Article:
The Consulting Engineers. The British consulting engineers who created the world’s infrastructure
With the support of the Smeatonian Society, this lecture has been named after John Smeaton, FRS, the founding father of civil engineering in this country, whose professional standards have provided a model for excellence for all who have followed him.
The lecture was instituted in 1991 to coincide with the evening of Institution’s Annual General Meeting. The lecture is on a theme related to the history and development of civil engineering, of interest to a broad cross-section of the membership and their guests.
The lecture will tell the extraordinary story of British consulting engineers from their early beginnings, through the establishment of the profession in the 18th century, the `Railway Age’ of the 1800s, their post-World War Two international boom and on to the recent commercialisation and consolidation of the industry.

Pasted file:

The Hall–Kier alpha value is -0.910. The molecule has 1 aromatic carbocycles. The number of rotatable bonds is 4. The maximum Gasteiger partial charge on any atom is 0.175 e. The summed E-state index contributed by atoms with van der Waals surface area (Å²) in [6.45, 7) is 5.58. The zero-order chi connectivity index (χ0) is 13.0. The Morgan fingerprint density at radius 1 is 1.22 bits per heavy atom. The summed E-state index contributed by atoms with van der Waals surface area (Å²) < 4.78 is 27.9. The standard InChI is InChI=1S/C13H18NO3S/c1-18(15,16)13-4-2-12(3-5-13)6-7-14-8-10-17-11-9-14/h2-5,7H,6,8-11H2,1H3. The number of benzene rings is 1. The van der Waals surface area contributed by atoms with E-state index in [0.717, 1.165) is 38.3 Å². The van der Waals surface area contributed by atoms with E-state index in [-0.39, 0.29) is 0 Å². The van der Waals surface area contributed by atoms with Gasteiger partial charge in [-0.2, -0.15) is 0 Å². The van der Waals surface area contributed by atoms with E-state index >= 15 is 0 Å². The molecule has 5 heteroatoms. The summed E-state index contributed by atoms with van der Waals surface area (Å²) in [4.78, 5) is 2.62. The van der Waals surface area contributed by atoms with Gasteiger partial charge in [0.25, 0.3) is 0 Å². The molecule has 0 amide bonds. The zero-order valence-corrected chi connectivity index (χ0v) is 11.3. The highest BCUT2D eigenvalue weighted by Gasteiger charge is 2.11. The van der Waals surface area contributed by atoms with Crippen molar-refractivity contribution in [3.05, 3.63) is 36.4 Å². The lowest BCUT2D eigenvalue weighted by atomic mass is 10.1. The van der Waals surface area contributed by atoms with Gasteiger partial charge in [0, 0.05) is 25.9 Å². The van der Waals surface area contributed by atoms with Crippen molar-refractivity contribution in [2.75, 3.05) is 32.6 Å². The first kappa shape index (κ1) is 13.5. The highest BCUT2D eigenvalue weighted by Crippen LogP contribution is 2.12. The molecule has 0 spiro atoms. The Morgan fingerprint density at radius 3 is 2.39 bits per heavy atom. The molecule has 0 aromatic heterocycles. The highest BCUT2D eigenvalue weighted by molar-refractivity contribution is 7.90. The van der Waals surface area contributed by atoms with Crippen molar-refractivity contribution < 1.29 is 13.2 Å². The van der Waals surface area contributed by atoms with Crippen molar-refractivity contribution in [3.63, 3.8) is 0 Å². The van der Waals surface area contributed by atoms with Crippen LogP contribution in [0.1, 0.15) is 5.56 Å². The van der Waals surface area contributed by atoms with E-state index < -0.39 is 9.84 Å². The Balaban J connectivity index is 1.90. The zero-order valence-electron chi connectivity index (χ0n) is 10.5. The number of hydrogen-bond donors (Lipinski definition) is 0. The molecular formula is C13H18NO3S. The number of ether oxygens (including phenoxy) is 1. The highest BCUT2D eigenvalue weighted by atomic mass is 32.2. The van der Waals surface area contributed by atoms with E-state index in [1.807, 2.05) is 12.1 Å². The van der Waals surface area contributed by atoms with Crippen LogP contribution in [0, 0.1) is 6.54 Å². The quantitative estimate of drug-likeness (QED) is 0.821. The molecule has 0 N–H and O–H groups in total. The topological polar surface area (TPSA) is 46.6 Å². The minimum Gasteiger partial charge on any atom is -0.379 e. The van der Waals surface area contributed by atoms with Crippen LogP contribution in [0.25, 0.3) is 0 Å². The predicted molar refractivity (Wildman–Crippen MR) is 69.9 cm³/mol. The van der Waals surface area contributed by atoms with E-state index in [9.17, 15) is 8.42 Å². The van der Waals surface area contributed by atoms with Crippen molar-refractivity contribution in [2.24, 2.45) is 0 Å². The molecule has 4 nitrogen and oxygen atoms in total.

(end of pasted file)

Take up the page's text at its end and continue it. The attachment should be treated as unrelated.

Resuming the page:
It will explain how these engineers created most of the infrastructure in most of the world for most of the 19th century, and did so again (for the developing world) during the post-war years. It is a remarkable success story, peppered with some spectacular failures.
This will be followed by a 30-minute panel discussion around what lessons have been learned from the past and how they could be used to shape the future of civil engineering.
This is linked to the book: The Consulting Engineers: The British consulting engineers who created the world's infrastructure, published in January 2020 and available from the ICE Bookshop.
The audience of the lecture asked 32 questions, which have been answered in the document below, under 'Download Event Materials.'
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